I am no viper, yet I feed
On mother’s flesh which did me breed.
I sought a husband, in which labour
I found that kindness in a father:
He’s father, son, and husband mild;
I mother, wife, and yet his child.
How they may be, and yet in two,
As you will live, resolve it you.
Reading between the lines Pericles instantly understands that King Antiochus is having an incestuous relationship with his daughter, and that if the he reveals the truth he will be killed, likewise if he fails the riddle he will be killed, so he stalls for time. Antiochus grants him 40 days, and Pericles flees the city pursued by an assassin. This is the start of a long adventure with many twists and turns.
The Shakespeare festival in Cambridge is taking place in July and August. They had some of their actors roaming the city handing out flyers. I got one of the flyers and decided to send the group an email and ask if they wanted some photos of the dress rehearsals, which is how I got in touch with David Crilly, the artistic director who invited me to the rehearsals yesterday. The festival has four plays running in parallel, which meant that I could just photograph one. David recommended the Pericles rehearsal as it was the most visual production.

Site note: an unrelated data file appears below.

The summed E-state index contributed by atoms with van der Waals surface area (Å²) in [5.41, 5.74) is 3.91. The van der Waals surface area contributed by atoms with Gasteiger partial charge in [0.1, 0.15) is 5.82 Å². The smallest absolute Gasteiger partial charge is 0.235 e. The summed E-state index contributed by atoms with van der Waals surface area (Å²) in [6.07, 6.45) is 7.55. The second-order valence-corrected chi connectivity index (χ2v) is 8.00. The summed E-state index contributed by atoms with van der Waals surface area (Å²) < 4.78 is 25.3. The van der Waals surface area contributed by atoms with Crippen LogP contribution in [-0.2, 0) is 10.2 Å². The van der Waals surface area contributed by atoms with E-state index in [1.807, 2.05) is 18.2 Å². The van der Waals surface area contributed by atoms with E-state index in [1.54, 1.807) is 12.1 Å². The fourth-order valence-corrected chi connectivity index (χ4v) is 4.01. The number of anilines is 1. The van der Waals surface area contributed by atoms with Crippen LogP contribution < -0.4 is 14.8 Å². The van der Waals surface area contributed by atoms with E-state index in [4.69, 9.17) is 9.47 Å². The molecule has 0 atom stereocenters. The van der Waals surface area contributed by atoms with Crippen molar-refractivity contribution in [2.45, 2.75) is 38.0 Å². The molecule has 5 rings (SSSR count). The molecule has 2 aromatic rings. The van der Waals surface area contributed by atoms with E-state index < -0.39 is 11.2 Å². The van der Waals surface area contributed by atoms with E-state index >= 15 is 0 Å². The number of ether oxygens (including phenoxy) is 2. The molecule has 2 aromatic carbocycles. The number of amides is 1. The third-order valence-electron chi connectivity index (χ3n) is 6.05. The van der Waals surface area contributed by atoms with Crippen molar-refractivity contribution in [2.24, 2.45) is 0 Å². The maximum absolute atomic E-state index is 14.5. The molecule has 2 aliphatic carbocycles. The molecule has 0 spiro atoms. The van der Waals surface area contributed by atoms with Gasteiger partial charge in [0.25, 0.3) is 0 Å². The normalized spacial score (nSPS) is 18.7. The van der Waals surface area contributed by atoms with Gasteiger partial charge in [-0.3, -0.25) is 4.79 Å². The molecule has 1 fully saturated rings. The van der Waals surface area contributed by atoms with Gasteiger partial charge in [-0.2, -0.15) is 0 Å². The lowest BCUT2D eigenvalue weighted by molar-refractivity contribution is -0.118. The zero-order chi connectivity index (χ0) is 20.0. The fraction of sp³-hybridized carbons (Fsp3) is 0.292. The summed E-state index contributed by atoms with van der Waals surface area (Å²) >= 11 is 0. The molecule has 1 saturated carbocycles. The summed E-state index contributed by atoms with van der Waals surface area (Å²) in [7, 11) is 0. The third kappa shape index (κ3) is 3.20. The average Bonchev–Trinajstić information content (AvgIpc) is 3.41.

Pericles is a bit of an unknown play, and its origin is contested. The current belief is that Shakespeare wrote about half of the play. For more details, see a book on the subject, or do what I did and read Wikipedia. If you have time, go see the play which is full of twists and turns. I sometimes had a bit of a problem following what was going on, but then again I am not well versed in the poetic Shakespeare-speak. It was entertaining, and the cast did a brilliant job. Robinson College had a good outdoor stage, with good lights, a blessing when photographing.
Yesterday was a busy day, we had the fourth postdoc photography workshop in the morning (there will be a post about that later). Until next time!